Suppliers to Apple are scrambling to get enough screens ready for the new iPhone 6 smartphone as the need to redesign a key component disrupted panel production ahead of next month’s expected launch, supply chain sources said.
It’s unclear whether the hiccup could delay the launch or limit the number of phones initially available to consumers, the sources said, as Apple readies larger-screen iPhones for the year-end shopping season amid market share loss to cheaper rivals.
But the issue highlights the risks and challenges that suppliers face to meet Apple’s tough specifications, and comes on the heels of a separate screen technology problem, since resolved, in making thinner screens for the larger iPhone 6 model.
Cupertino, Calif.-based Apple has scheduled a media event for Sept. 9, and many expect it to unveil the new iPhone 6 with both 4.7 inch (11.94 cm) and 5.5 inch (13.97 cm) screens — bigger than the four-inch screen on the iPhone 5s and 5c.
Two supply chain sources said display panel production suffered a setback after the backlight that helps illuminate the screen had to be revised, putting screen assembly on hold for part of June and July. One said Apple, aiming for the thinnest phone possible, initially wanted to cut back to a single layer of backlight film, instead of the standard two layers, for the 4.7-inch screen, which went into mass production ahead of the 5.5-inch version.
But the new configuration was not bright enough and the backlight was sent back to the drawing board to fit in the extra layer, costing precious time and temporarily idling some screen assembly operations, the source said.
Output is now back on track and suppliers are working flat-out to make up for lost time, the supply chain sources added.
Japan Display, Sharp and South Korea’s LG Display have been selected to make the iPhone 6 screens, the sources said.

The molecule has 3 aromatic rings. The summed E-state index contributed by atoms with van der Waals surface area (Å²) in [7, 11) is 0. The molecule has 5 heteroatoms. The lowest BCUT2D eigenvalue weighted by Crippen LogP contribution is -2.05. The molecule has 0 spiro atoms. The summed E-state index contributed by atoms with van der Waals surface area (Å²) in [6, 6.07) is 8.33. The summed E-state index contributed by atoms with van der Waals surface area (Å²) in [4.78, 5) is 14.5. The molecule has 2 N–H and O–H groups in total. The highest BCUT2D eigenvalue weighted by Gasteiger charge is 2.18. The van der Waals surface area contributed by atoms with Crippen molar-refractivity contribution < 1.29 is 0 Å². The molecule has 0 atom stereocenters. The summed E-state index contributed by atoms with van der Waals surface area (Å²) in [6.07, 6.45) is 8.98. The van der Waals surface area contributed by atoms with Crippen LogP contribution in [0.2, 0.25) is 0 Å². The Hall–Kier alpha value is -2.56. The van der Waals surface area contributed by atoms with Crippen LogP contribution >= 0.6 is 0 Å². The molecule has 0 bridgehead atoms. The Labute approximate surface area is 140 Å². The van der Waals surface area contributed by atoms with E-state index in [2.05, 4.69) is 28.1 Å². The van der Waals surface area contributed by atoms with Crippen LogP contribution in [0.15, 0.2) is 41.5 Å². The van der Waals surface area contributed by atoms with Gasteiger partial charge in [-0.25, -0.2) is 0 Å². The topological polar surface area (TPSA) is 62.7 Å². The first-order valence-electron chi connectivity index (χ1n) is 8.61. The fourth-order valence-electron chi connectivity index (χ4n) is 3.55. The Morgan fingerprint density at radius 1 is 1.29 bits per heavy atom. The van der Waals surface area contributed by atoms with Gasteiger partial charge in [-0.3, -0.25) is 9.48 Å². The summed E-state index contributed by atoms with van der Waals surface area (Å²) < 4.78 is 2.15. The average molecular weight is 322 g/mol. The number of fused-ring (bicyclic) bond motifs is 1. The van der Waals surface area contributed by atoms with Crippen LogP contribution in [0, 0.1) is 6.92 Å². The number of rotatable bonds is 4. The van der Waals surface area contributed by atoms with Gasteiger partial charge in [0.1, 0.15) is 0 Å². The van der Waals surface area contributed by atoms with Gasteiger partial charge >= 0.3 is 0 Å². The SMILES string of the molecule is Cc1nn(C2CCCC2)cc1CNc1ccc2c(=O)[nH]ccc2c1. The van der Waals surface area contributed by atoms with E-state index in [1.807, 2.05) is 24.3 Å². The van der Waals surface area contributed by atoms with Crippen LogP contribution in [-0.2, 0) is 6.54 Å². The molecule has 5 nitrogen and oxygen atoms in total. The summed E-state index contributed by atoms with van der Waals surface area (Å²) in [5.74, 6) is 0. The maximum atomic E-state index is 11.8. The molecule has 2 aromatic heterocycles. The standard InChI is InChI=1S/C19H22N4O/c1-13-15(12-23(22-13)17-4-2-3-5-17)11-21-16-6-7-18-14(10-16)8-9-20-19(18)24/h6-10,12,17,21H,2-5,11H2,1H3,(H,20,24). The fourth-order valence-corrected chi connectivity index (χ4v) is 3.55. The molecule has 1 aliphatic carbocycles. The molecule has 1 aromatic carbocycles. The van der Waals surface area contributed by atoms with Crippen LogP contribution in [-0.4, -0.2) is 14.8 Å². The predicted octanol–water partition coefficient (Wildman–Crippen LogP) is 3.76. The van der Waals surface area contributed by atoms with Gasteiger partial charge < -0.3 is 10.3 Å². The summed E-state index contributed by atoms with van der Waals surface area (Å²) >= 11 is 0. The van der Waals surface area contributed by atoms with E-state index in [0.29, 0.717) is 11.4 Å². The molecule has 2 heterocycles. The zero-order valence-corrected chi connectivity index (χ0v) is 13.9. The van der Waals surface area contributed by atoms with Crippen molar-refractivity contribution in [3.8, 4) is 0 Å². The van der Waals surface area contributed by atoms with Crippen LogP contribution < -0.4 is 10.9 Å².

Representatives for those three suppliers, and for Apple, declined to comment.
Apple is known to make tough demands on its parts suppliers for new iPhones and iPads as it competes to create designs, shapes, sizes and features to set it apart and command a premium price in a fiercely competitive gadget market.
This can cause glitches and delays, including screen problems that crimped supplies at last year’s launch of a high-resolution version of Apple’s iPad Mini.
It also highlights the danger for suppliers of depending too heavily on Apple for revenues, creating earnings volatility.
Earlier this month, Japan Display, said to be the lead supplier for the new iPhone panel, said orders for “a large customer” — which analysts said was Apple — arrived as expected, but shipments may be delayed in the July-September quarter.
Japan Display’s reliance on Apple’s cyclical business has spooked some investors. UBS Securities has forecast that Apple will contribute more than a third of the Japanese firm’s total revenue in the year to March 2015. Japan Display’s share price dropped to a 12-week low of 501 yen after first-quarter earnings on Aug. 7 lagged market expectations.
In Taiwan, home to several Apple suppliers and assemblers, export orders grew less than expected in July, even as factories rushed output ahead of new smartphone launches, reflecting the erratic nature of the business.
“Currently, there’s a small shortage in supply of a specialized component for our communication devices,” said a spokesman for Pegatron, which assembles iPhones. “This kind of problem regularly occurs and the impact on production is negligible.”
Supply chain sources had previously said challenges with the new iPhone’s screen in-cell technology, which eliminates one of the layers in the LCD screen to make it thinner, caused a delay in the production of the larger 5.5-inch version. One display industry source said the in-cell issues had now been resolved.
The pressure on Apple for stand-out products has increased as Samsung and, more recently, a clutch of aggressive, lower-cost Chinese producers such as Xiaomi and Lenovo have eroded the U.S. company’s market dominance.
The iPhone 6 unveiling has been widely anticipated to bolster momentum for Apple shares, which have risen by a third, to above $100 each, since the company posted strong first-quarter earnings in late April.
(Additional reporting by Michael Gold in Taipei, Sophie Knight in Tokyo and Christina Farr in San Francisco; Editing by Edmund Klamann, Miyoung Kim and Ian Geoghegan.)
This article originally appeared on Recode.net.